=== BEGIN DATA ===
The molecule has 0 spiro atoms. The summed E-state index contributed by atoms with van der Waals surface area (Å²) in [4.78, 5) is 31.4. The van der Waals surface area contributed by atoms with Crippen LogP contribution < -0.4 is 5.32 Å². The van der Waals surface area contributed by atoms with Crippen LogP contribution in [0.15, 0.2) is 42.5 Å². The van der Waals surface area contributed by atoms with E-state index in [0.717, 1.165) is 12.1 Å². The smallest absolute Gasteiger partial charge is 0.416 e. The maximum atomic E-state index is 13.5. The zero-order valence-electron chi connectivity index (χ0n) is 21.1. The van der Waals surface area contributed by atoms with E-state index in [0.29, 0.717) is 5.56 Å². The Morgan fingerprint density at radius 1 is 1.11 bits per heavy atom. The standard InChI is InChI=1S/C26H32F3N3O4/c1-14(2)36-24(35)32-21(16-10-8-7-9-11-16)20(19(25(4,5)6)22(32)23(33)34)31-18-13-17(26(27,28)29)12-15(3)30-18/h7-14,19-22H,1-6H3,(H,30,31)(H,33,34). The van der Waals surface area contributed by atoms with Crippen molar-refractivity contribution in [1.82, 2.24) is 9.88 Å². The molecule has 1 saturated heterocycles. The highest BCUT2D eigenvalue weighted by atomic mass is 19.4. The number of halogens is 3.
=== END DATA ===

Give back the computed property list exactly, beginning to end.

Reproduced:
The molecule has 0 spiro atoms. The summed E-state index contributed by atoms with van der Waals surface area (Å²) in [4.78, 5) is 31.4. The van der Waals surface area contributed by atoms with Crippen LogP contribution < -0.4 is 5.32 Å². The van der Waals surface area contributed by atoms with Crippen LogP contribution in [0.15, 0.2) is 42.5 Å². The van der Waals surface area contributed by atoms with E-state index in [0.717, 1.165) is 12.1 Å². The smallest absolute Gasteiger partial charge is 0.416 e. The maximum atomic E-state index is 13.5. The zero-order valence-electron chi connectivity index (χ0n) is 21.1. The van der Waals surface area contributed by atoms with E-state index in [0.29, 0.717) is 5.56 Å². The Morgan fingerprint density at radius 1 is 1.11 bits per heavy atom. The standard InChI is InChI=1S/C26H32F3N3O4/c1-14(2)36-24(35)32-21(16-10-8-7-9-11-16)20(19(25(4,5)6)22(32)23(33)34)31-18-13-17(26(27,28)29)12-15(3)30-18/h7-14,19-22H,1-6H3,(H,30,31)(H,33,34). The van der Waals surface area contributed by atoms with Crippen molar-refractivity contribution in [1.82, 2.24) is 9.88 Å². The molecule has 1 saturated heterocycles. The highest BCUT2D eigenvalue weighted by atomic mass is 19.4. The number of halogens is 3.